Would it surprise you to hear that the U.S. Postal Service is dysfunctional?
It wouldn’t surprise former Congressman James Bilbray, who says the Postal Service is a microcosm of the rest of the government.
Bilbray is currently the only person on the U.S. Postal Service's Board of Governors. There’s supposed to be nine people on the board. But, Bilbray is it - until his term expires at the end of next year.
And what does this mean? How much do Americans care about the post office? How much do they realize what the post office really does?
Representative Bilbray says that the stalemate over new governing board members mostly has to do with protecting jobs. Specifically, one Senator from Vermont is putting a hold on appointing more governing board members - Bernie Sanders. Sanders objects to appointing Republican Jim Miller, who was part of a commission a couple of decades ago that floated the idea of privatizing the post office. Bilbray says Miller's view has changed on that subject, because private companies won't service the smaller towns in the country.
Sanders also objects to the closing of mail processing centers - two of which are in his state of Vermont.
But the U.S. Postal Service processes 64 percent less mail now than it did 10 years ago. So, Bilbray says, many of the processing centers are redundant.
The post office's hands have also been tied by Congress, which in 2006 saddled the agency with paying off 70 years of pension payments in only 10 years.
"People who aren't even born yet, we're putting money away for their health insurance," said Bilbray.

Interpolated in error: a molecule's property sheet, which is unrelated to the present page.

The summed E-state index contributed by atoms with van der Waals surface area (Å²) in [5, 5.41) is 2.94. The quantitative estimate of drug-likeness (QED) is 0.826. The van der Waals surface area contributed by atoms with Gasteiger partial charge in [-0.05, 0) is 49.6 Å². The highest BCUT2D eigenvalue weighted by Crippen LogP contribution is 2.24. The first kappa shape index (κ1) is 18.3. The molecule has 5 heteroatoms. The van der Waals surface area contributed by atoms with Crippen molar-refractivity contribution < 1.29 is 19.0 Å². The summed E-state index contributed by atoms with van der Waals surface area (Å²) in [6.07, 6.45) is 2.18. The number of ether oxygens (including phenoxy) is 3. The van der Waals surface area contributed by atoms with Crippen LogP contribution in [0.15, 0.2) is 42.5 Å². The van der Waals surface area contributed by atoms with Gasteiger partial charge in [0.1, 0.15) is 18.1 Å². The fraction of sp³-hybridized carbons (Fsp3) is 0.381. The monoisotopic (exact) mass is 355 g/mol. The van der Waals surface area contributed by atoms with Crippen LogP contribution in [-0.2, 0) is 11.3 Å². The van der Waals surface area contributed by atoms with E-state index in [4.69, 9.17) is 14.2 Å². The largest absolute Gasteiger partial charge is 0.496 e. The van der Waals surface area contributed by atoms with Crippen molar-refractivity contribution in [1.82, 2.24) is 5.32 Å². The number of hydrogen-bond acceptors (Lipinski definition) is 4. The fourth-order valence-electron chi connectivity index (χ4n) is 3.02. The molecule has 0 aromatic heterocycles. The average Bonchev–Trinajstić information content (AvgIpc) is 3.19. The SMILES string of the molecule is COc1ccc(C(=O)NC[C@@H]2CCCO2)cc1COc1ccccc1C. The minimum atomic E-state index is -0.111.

The pension mandate is a bit of smoke and mirrors. If the Postal Service simply paid the pension out over 70 years, that money would have to be added to the budget deficit - much like future Social Security and Medicare payments. But if it was paid out over 10 years, then it doesn't go on the books as a deficit at all - even though it not only is the same amount of money, but it virtually cripples the Postal Service during these 10 years.
Bilbray also said that the Postal Service floated the idea of only delivering five days a week, but rural newspapers - who deliver via low cost second class mail - objected strongly enough that Congress prohibited the independent agency from changing its delivery days.
Rural postal customers also object to the closing of post offices in their small towns, which Congress also prohibited.
Bilbray sees hope for the future of the Postal Service, and thinks the objections by Sanders and others can be overcome as soon as this election cycle is over.
James Bilbray, national board of governors, U.S. Postal Service
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